Can we fix it? Yes we can!
Bob the Builder teaches kids some important lessons in life. First of all he teaches kids that things can be fixed. In fact, anyone can learn to fix things with a little practice, a bit of courage and a positive attitude.
Bob also recites these three words fairly often too. Reduce. Re-use. Recycle.
Now when it comes to computers, you can’t really be expected to make a nice bay window out of computer parts, nor can you thatch a roof with old monitors. You can however fix them and give them a new lease of life.
So what exactly are your options with an old computer?
You may be able to increase the amount of RAM in your computer. Removing RAM is easy. You will find it secured in place with a couple of levers (one either side). Simply push the levers back and pull the RAM out. To add RAM, do the reverse, pushing firmly into place. Be aware that the RAM needs to be oriented the right way, otherwise it won’t go in. RAM comes in lots of different flavours, but choosing the right one for your machine isn’t difficult. There is a really handy tool that inspects your machine and tells you exactly what you can use and how much. Here’s the link to it: http://uk.crucial.com/gbr/en You can buy RAM from there too if you choose to.
Adding extra hard disk space is easy. The simplest way is to attach an external hard drive for storage. This has the added bonus that you can remove it to keep it safe, which is perfect for backups. You can also attach it to a different computer to make data transfer simple. If you don’t mind taking your computer apart, you can add an internal disk. It is not too difficult (similar in difficulty to adding RAM). Both options are fine if you are running out of storage space.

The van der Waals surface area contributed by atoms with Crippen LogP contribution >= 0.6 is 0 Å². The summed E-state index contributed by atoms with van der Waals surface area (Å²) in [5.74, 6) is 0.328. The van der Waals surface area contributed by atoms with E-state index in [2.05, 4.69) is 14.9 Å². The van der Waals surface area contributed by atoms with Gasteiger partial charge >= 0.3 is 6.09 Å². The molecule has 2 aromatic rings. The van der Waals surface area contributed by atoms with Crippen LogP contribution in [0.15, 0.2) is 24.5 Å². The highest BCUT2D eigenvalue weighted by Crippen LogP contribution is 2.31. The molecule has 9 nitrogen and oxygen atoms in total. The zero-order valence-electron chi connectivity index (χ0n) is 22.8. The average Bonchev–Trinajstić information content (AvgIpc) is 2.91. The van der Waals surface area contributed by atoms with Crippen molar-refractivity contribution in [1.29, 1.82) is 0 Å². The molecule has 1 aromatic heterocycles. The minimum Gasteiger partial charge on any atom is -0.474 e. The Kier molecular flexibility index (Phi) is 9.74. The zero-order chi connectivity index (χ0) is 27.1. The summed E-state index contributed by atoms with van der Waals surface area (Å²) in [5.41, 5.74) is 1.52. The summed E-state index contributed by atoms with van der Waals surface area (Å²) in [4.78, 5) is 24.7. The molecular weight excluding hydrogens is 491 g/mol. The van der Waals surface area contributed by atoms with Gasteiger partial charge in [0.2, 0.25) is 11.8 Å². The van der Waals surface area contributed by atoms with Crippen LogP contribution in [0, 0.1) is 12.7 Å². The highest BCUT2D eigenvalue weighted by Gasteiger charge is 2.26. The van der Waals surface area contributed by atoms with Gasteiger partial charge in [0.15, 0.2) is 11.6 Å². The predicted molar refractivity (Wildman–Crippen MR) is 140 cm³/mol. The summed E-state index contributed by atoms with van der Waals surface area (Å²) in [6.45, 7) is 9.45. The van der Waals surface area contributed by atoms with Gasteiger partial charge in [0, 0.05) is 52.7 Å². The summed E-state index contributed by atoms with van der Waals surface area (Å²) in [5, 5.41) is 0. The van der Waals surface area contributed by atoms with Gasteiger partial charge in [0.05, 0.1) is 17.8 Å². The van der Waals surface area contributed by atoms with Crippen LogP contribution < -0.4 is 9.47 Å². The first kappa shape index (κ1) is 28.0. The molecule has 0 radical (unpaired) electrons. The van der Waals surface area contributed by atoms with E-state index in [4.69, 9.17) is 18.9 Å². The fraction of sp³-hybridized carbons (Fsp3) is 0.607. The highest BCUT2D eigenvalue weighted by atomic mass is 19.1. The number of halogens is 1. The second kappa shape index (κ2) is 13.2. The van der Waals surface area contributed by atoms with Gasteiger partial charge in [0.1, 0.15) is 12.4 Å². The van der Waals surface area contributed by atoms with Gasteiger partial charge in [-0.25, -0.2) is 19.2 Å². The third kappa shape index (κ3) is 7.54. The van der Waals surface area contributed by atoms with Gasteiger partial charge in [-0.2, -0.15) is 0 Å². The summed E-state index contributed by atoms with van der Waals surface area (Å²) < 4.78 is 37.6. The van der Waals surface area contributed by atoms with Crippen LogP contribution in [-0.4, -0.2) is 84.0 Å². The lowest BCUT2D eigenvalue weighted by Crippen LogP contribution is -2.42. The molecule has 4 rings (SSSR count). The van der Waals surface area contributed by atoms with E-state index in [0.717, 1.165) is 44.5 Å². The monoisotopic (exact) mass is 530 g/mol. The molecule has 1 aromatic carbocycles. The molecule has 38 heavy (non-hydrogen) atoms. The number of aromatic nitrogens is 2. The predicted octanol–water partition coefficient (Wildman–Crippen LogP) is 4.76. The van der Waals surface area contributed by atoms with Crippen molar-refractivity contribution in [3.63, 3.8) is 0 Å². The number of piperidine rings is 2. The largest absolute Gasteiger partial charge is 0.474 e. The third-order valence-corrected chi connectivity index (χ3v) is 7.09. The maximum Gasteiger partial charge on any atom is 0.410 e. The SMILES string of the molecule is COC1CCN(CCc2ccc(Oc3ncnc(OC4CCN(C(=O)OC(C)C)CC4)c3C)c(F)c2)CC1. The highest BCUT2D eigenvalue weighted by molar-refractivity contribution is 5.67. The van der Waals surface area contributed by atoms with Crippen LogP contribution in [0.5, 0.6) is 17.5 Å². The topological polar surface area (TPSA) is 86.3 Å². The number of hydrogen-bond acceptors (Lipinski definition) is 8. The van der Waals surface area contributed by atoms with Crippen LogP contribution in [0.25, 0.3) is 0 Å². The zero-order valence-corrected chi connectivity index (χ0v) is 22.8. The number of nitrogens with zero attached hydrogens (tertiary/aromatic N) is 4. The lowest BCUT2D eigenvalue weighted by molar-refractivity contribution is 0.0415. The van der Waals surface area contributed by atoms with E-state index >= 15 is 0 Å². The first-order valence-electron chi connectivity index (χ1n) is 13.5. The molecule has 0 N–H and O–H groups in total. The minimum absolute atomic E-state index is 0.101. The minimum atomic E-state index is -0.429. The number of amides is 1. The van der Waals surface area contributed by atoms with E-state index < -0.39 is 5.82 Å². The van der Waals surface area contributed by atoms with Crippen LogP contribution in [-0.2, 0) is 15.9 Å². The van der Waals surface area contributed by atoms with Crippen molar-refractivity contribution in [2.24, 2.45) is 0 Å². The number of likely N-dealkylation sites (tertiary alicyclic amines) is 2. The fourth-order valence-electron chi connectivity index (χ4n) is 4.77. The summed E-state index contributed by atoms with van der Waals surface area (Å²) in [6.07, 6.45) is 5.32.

Replacing a failing hard disk or upgrading your existing disk to a larger one is a little more involved if you want to keep everything as is, as you will need to clone the existing disk and then mess around with partition sizes.
If you are worried about computer viruses, or don’t mind starting with a fresh install, then installing Linux on an old machine may be the answer. Linux is Open Source, which means the code is freely available for anyone to use and contribute to. That means there are lots of different distributions that you can try. Many of them have been designed with minimal hardware requirements in mind, which means they will happily run on old equipment. I use Ubuntu myself, which can be downloaded here: http://www.ubuntu.com/download/desktop If you are using an old machine with 2 GBs of RAM or less, make sure you choose the 32 bit version.
If all of this seems baffling and you want to talk to someone about it, then pop along to the Kinder Tech event in Horsham on the 23rd April. It’s a free event hosted by the Kinder Living Show to be held at County Hall North between 10am and 3pm